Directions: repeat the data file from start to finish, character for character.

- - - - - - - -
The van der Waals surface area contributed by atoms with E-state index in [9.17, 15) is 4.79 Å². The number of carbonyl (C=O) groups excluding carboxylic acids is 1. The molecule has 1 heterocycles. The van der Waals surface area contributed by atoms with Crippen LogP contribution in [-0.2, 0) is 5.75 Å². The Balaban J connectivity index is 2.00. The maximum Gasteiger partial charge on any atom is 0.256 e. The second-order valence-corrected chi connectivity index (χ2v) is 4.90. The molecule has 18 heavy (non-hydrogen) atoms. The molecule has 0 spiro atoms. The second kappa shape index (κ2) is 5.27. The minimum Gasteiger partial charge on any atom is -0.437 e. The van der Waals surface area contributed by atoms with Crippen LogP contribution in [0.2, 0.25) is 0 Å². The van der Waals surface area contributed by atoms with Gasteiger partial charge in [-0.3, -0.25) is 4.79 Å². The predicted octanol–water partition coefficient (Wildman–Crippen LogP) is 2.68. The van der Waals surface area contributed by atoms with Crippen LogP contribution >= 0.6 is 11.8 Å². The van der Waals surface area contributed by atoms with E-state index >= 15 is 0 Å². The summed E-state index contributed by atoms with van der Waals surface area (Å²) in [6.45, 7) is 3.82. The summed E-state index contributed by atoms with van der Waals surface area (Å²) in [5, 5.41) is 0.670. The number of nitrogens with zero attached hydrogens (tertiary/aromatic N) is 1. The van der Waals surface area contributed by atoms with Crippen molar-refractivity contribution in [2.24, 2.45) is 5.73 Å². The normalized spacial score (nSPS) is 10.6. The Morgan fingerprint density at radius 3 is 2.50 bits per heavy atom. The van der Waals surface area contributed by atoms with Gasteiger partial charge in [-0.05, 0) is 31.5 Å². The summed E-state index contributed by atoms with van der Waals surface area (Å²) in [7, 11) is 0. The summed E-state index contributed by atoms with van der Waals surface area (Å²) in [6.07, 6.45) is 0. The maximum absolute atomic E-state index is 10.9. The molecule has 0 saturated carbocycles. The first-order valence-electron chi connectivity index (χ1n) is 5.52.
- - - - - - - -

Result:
The van der Waals surface area contributed by atoms with E-state index in [9.17, 15) is 4.79 Å². The number of carbonyl (C=O) groups excluding carboxylic acids is 1. The molecule has 1 heterocycles. The van der Waals surface area contributed by atoms with Crippen LogP contribution in [-0.2, 0) is 5.75 Å². The Balaban J connectivity index is 2.00. The maximum Gasteiger partial charge on any atom is 0.256 e. The second-order valence-corrected chi connectivity index (χ2v) is 4.90. The molecule has 18 heavy (non-hydrogen) atoms. The molecule has 0 spiro atoms. The second kappa shape index (κ2) is 5.27. The minimum Gasteiger partial charge on any atom is -0.437 e. The van der Waals surface area contributed by atoms with Crippen LogP contribution in [0.2, 0.25) is 0 Å². The van der Waals surface area contributed by atoms with Gasteiger partial charge in [-0.3, -0.25) is 4.79 Å². The predicted octanol–water partition coefficient (Wildman–Crippen LogP) is 2.68. The van der Waals surface area contributed by atoms with Crippen LogP contribution >= 0.6 is 11.8 Å². The van der Waals surface area contributed by atoms with E-state index >= 15 is 0 Å². The summed E-state index contributed by atoms with van der Waals surface area (Å²) in [6.45, 7) is 3.82. The summed E-state index contributed by atoms with van der Waals surface area (Å²) in [5, 5.41) is 0.670. The number of nitrogens with zero attached hydrogens (tertiary/aromatic N) is 1. The van der Waals surface area contributed by atoms with Crippen molar-refractivity contribution in [2.24, 2.45) is 5.73 Å². The normalized spacial score (nSPS) is 10.6. The Morgan fingerprint density at radius 3 is 2.50 bits per heavy atom. The van der Waals surface area contributed by atoms with Gasteiger partial charge in [-0.05, 0) is 31.5 Å². The summed E-state index contributed by atoms with van der Waals surface area (Å²) in [7, 11) is 0. The summed E-state index contributed by atoms with van der Waals surface area (Å²) in [6.07, 6.45) is 0. The maximum absolute atomic E-state index is 10.9. The molecule has 0 saturated carbocycles. The first-order valence-electron chi connectivity index (χ1n) is 5.52.